Sometimes I’m struck with how unable I would ever have been to appreciate recent readings in “Dynamics of Time and Space” without the support of Jack Petranker and the online TSK class.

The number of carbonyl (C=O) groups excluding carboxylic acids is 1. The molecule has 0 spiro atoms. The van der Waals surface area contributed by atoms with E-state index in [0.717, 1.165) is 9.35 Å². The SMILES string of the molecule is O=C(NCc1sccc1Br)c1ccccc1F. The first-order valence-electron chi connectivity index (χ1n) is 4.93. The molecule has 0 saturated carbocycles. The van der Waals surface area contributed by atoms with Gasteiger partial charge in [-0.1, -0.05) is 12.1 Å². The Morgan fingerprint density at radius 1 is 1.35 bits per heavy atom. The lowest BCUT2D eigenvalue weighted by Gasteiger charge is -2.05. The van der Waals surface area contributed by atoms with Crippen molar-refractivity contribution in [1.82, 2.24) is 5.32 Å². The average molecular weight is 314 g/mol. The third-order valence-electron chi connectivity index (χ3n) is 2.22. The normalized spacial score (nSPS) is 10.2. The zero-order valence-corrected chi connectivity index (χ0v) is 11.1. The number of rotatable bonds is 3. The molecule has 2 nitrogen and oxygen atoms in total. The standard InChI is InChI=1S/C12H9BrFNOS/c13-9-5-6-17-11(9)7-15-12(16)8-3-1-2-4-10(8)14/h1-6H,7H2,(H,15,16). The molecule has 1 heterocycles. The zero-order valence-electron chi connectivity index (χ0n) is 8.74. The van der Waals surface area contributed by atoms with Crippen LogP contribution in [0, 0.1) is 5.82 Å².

Imagining myself reclining at the beach and dozing off over another “interesting” alternative view of life as I know it, I realize that I would not on my own have let myself sink slowly down the shaft into this Alice’s Wonderland. For instance, Dynamics of Time and Space, pages 156–159, envisions a strange, for me unprecedented, way of looking at the three times. Nested spheres all sharing the same “nuclear time” at their core, each immersed in a mysterious aura of an energetic, going nowhere, nuclear time. What I find wonderful about this vision of nuclear time is that it corroborates the truth of the three times in our lives. At the same time this vision reveals that there is also an unbounded time, which we can contact knowingly and which runs deeper and is more alive than the limited linear version we ordinarily accept as the final word. The painful constriction and lack of freedom we experience when we accept a linear connection among the three times, does not mean that we have to reject the presence of memory (past), engagement (present), and hope (future) as we live our daily lives. Quite the contrary, the nucleus of a living time animates and joins these three faces of our journey. This insight feels parallel to the insight that we do not have to reject the role of a self in our personal perspective of inner and outer realms in space and time. In fact, appreciating the gift of a foothold in the “universal unique,” we may well also appreciate our own individual uniqueness as we look around.